French lawmakers to take final vote on veil ban

French lawmakers take a final vote Tuesday on a law banning face-covering veils in public spaces, although the constitutional court may yet strike down the measure before it comes into force.

Paris: French lawmakers take a final
vote Tuesday on a law banning face-covering veils in public
spaces, although the constitutional court may yet strike down
the measure before it comes into force.

The bill makes no reference to Islam, but has been
promoted by President Nicolas Sarkozy`s government as a
measure to protect Muslim women from being forced to wear
full-face veils such as the burqa or the niqab.

The Senate vote follows one in France`s National
Assembly that passed a law to make wearing the garment in
public illegal in July by 335 votes to one, and the upper
house is also expected to approve the measure comfortably.

Some other European countries are mulling similar
bans, but critics of the law in its proposed form believe that
it will eventually be overturned by the judges of the
Constitutional Council, France`s highest legal body.

While Sarkozy`s determination to ban the niqab and the
burqa has won enough political support to carry it, opponents
argue that it breaches French and European human rights
legislation.

The bill defines public space very broadly, including
not just government buildings and public transport, but all
streets, markets and thoroughfares, private businesses and
entertainment venues.

Similar laws are pending in Belgium, Spain and some
Italian municipalities, but the ban is particularly sensitive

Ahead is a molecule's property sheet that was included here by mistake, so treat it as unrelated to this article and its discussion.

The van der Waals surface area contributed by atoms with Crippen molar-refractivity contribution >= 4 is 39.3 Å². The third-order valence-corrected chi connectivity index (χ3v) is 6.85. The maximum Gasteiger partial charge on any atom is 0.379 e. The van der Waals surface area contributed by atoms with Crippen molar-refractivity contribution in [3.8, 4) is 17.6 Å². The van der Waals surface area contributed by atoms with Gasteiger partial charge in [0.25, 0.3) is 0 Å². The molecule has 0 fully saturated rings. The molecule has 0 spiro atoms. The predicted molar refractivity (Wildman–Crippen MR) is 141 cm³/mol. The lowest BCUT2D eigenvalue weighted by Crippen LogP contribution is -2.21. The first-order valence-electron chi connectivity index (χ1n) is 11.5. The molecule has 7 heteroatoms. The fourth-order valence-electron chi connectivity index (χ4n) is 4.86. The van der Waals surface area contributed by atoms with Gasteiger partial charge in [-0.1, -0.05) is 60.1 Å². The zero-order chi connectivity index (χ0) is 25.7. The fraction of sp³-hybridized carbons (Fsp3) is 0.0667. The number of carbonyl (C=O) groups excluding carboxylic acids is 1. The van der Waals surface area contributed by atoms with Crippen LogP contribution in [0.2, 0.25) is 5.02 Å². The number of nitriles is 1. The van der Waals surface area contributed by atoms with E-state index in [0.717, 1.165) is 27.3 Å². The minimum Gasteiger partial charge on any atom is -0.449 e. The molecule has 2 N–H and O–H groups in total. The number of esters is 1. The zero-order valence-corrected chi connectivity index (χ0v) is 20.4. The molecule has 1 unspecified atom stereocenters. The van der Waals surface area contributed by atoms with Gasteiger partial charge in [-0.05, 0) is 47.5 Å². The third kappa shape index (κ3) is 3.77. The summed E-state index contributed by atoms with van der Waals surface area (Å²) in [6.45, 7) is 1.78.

in France, whose rundown city suburbs are home to Europe`s
biggest Muslim minority.

Critics say the law exploits a non-problem -- only
about 1,900 women among France`s five to six million Muslims
wear a veil -- in a bid to pander to anti-immigration voters
and to distract attention from France`s economic woes.

Most French Muslims come from France`s former colonies
in North and West Africa, where wearing the veil is rare,
rather than from the Arabian peninsula or Pakistan, where
niqabs and burqas are a cultural tradition.

Some Muslim leaders say they support steps to
discourage women from wearing the full veil, but that a law
would unfairly stigmatise a vulnerable group.

Mindful that a law with a broad scope might be struck
down by the European court of human rights, which protects
religious freedoms, Sarkozy`s own ruling party has asked for
the text to be examined by the Constitutional Council.

Fines of 150 euros will be imposed on those caught
wearing the veil, after a six-month grace period to allow time
to educate women.

Men who force their wives or daughters to cover
themselves for religious reasons face stiffer penalties of up
to 30,000 euros and a one-year jail term.

PTI

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